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Suppose $C^1$ $f:\mathbb{R}^2 \to \mathbb{R}^2$ satisfies the Cuachy-Riemann equations $\frac{\partial f_1}{\partial x} = \frac{\partial f_2}{\partial y}, \frac{\partial f_1}{\partial y} = -\frac{\partial f_2}{\partial x}$ at some point $a \in \mathbb{R}^2$. Additionally, let $f$ be locally invertible. Is it true that $Df(a) \neq 0$? I have been asked to prove that in a homework, but I cannot figure out how to do it without further conditions (e.g. $f^{-1}$ is differentiable). Any tips would be greatly appreciated.

It seems like there are obvious counter examples as given, like $f(x,y) = (x^3, y^3)$.

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    $\begingroup$ Do you mean $Df(a) \neq 0$? $\endgroup$ – HallaSurvivor Jan 29 at 5:43
  • $\begingroup$ @HallaSurvivor Yup, edited. $\endgroup$ – eigenvalues_question Jan 29 at 6:05
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    $\begingroup$ Your "counterexample" is not holomorphic. $\endgroup$ – timur Jan 29 at 6:11
  • $\begingroup$ @timur This is for a real analysis class, so we have not discussed holomorphisms. I am pretty sure $f:\mathbb{R}^2 \to \mathbb{R}^2$ with $f(x,y) = (x^3, y^3)$ is $C^1$, although maybe I am missing something obvious. $\endgroup$ – eigenvalues_question Jan 29 at 6:18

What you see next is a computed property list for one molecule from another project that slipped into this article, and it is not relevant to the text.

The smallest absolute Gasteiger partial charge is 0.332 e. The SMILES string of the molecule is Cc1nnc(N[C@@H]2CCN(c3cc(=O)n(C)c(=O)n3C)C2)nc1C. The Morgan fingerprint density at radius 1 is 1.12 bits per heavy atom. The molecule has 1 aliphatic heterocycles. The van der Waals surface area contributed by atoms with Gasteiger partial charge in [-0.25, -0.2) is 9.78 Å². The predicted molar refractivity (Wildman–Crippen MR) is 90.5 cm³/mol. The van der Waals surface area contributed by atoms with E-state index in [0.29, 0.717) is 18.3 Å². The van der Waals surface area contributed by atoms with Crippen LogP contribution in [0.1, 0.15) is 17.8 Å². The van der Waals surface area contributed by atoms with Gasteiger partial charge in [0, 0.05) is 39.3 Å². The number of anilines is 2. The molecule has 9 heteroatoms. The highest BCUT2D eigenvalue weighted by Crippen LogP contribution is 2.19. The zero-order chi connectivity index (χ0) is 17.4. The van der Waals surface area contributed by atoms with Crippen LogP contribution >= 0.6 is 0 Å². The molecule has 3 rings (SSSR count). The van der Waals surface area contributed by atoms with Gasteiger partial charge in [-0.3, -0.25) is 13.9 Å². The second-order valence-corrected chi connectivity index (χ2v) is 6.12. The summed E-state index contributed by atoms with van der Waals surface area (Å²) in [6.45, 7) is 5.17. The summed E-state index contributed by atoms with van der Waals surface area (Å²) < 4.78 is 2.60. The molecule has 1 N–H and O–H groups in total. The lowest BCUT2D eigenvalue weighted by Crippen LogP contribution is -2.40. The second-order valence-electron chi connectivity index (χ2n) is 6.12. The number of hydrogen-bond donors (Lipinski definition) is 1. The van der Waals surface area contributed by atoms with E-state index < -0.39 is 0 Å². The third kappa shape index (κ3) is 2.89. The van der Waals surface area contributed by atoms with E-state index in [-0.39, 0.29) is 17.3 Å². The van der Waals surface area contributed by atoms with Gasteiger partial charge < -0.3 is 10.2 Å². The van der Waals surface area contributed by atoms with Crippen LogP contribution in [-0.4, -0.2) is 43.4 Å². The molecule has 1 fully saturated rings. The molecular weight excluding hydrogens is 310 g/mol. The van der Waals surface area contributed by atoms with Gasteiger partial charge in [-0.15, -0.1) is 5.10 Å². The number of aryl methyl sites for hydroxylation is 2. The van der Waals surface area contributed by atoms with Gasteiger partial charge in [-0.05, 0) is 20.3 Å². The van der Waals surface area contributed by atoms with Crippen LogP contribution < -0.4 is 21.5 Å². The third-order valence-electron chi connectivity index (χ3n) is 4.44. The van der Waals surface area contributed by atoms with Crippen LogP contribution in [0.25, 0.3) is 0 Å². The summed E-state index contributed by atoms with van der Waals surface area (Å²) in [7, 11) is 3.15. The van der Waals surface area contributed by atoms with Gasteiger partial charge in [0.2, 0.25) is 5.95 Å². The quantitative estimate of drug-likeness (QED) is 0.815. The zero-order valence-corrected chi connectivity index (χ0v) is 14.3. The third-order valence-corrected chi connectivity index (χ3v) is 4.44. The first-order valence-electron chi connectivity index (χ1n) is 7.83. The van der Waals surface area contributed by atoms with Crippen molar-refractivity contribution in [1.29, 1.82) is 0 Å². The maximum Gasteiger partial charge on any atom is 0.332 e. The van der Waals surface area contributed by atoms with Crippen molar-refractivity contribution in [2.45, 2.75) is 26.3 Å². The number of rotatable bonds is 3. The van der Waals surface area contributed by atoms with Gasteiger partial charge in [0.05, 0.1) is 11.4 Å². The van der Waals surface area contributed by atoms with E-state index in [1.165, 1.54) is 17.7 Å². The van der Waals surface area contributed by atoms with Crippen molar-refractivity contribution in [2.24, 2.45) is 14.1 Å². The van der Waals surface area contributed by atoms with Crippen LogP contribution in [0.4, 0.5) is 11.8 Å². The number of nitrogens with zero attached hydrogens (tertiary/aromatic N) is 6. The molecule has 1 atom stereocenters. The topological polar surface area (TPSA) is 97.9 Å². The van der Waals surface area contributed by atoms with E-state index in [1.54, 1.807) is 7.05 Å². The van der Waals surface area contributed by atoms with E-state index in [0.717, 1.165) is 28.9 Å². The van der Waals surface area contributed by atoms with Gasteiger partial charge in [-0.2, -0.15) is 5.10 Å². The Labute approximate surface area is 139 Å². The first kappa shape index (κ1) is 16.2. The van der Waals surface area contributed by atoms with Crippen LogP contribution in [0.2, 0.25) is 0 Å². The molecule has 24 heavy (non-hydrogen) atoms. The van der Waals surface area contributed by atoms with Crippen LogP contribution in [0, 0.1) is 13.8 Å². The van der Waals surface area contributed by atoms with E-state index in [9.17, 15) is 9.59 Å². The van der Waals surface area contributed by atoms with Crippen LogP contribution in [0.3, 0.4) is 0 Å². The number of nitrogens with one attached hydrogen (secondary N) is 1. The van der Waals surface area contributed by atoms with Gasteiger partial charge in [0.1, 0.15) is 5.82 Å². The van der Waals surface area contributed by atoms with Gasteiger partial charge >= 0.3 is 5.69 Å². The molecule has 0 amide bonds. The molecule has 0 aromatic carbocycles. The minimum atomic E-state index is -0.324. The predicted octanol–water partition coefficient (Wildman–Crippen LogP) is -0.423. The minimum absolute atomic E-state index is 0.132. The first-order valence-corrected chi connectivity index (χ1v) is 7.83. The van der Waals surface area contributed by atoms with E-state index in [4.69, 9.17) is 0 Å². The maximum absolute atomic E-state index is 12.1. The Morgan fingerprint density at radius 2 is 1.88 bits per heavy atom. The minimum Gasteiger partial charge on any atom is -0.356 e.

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    $\begingroup$ By holomorphy I mean Cauchy-Riemann is not satisfied at 0 for your "counterexample." $\endgroup$ – timur Jan 29 at 8:01
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The function $$f:\quad{\mathbb R}^2\to{\mathbb R}^2,\qquad(x,y)\mapsto(x^3,y^3)$$ is $C^1$, and even globally invertible, if we define (as usual) $$\root 3\of t:={\rm sgn}(t)\root3\of{|t|}\qquad(t\in{\mathbb R})\ .$$ Furthermore we have $$f_{1.1}=f_{2.2}=0,\qquad f_{1.2}=-f_{2.1}=0$$ at $(0,0)$, and therefore $Df(0,0)=0$.

The claim in your homework (as it appears in the question) can therefore not be proven.

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  • $\begingroup$ That is what I was thinking as well. I'll have to ask the professor what he meant on the homework. Thanks for the help. $\endgroup$ – eigenvalues_question Jan 29 at 15:44
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    $\begingroup$ @MichaelBurr The question was very clear that the Cauchy-Riemann equations at a point. $\endgroup$ – eigenvalues_question Jan 29 at 15:44
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I think the professor in our Honors Analysis class stated that local invertibility assumes a smooth inverse which (x^3,y^3) does not have at (0,0).

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  • $\begingroup$ I don't see any reason why a local inverse must be smooth. A smooth function with an invertible derivative will have a smooth inverse, but that isn't what the question is asking. $\endgroup$ – eigenvalues_question Jan 29 at 15:40

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